While on my way from Mozambique to Rio, and then from Rio to San Francisco, I had ample time to catch up on my reading. I love to read for pleasure, but do surprisingly little of it at home in Maputo, perhaps because so much of my time is spent reading for professional reasons. Not that work-reading can't be pleasurable - I am honestly interested in many of the market research and development-world news I keep up on - but it just takes time and effort, and at the end of the day I'd rather make something with my hands like jewelry or a great meal than sit buried with my nose in a book.
So with two 10-hour flights and an equal number of 12-hour layovers on this trip, I had plenty of opportunity to read some great books.
The first one I read was "A World of Strangers" by Nadine Gordimer, a South African author. Although this book was written in 1958, and the main character is a man who works in publishing, I found I related quite a bit to the story on a personal level.
This was the second book by Nadine Gordimer that I'd read. The first one was her critically acclaimed 2001 novel "The Pickup", which I enjoyed immensely once I'd managed to get used to her sometimes difficult style of writing.
I find she writes in a similar manner to the way I catch myself talking sometimes. I'll begin a sentence in the middle, then loop around to the part that actually makes sense, making my conversation partner pay particular attention to see what on earth I'm talking about. I think I tend to do this because I talk as I think a lot of the time, and don't bother to rearrange the language in my head to make it more digestible for a listener.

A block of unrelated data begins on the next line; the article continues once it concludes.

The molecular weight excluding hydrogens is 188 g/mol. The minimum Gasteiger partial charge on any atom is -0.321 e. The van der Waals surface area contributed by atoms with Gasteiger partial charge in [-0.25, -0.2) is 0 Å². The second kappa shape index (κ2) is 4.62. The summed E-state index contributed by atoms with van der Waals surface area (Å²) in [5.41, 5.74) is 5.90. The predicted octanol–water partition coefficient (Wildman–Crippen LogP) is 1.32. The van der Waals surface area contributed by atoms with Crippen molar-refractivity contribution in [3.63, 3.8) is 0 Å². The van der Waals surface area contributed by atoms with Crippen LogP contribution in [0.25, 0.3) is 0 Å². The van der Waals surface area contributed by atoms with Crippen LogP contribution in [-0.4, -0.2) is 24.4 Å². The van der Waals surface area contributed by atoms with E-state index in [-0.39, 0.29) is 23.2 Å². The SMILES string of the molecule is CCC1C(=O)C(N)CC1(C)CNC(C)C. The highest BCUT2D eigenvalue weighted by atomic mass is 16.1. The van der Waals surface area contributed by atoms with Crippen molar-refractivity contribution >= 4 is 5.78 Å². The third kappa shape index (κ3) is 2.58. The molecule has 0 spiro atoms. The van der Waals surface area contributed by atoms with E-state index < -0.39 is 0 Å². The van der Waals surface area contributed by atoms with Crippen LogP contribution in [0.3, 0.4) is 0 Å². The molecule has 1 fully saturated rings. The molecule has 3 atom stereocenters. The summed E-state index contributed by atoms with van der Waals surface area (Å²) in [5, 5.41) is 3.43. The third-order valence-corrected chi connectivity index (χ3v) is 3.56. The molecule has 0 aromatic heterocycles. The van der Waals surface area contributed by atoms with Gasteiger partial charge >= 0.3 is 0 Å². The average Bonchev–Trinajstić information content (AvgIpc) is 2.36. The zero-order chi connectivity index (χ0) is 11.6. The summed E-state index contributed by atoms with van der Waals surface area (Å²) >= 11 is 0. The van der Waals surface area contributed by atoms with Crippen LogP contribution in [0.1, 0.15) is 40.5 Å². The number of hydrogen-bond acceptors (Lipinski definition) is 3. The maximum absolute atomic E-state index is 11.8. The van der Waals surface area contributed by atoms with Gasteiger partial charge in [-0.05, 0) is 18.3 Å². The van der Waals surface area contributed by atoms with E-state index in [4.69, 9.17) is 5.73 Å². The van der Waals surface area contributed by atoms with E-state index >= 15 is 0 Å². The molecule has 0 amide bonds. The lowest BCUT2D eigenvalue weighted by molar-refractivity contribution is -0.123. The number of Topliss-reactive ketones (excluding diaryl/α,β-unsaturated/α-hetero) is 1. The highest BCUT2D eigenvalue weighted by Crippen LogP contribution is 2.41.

With a lot of Nadine Gordimer's writing, I found I had to speak sentences aloud to understand what her characters were trying to say. She also has a strange habit with comma use, putting commas in places you wouldn't expect according to proper grammar rules, but that make perfect sense when considering the natural rhythm of spoken word.
The other great book I read was "Don't Let's Go to the Dogs Tonight" by Alexandra Fuller, a Zimbabwean author who spent her childhood in what was then Rhodesia. She wrote from a child's perspective what it was like to grow up the daughter of white farmers during that country's struggle for independence. It was, like "The Power of One" and "The Poisonwood Bible", a poignant but also very funny take on some of history's most difficult chapters.
I think I will pick up additional books by both Nadine Gordimer and Alexandra Fuller when I am in the Johannesburg airport on my layover at the end of the month. Since Ricardo will be spending some significant time in Rio again this year, I imagine I'll have more of an inclination to read in the quest to make time pass as fast as possible in his absence.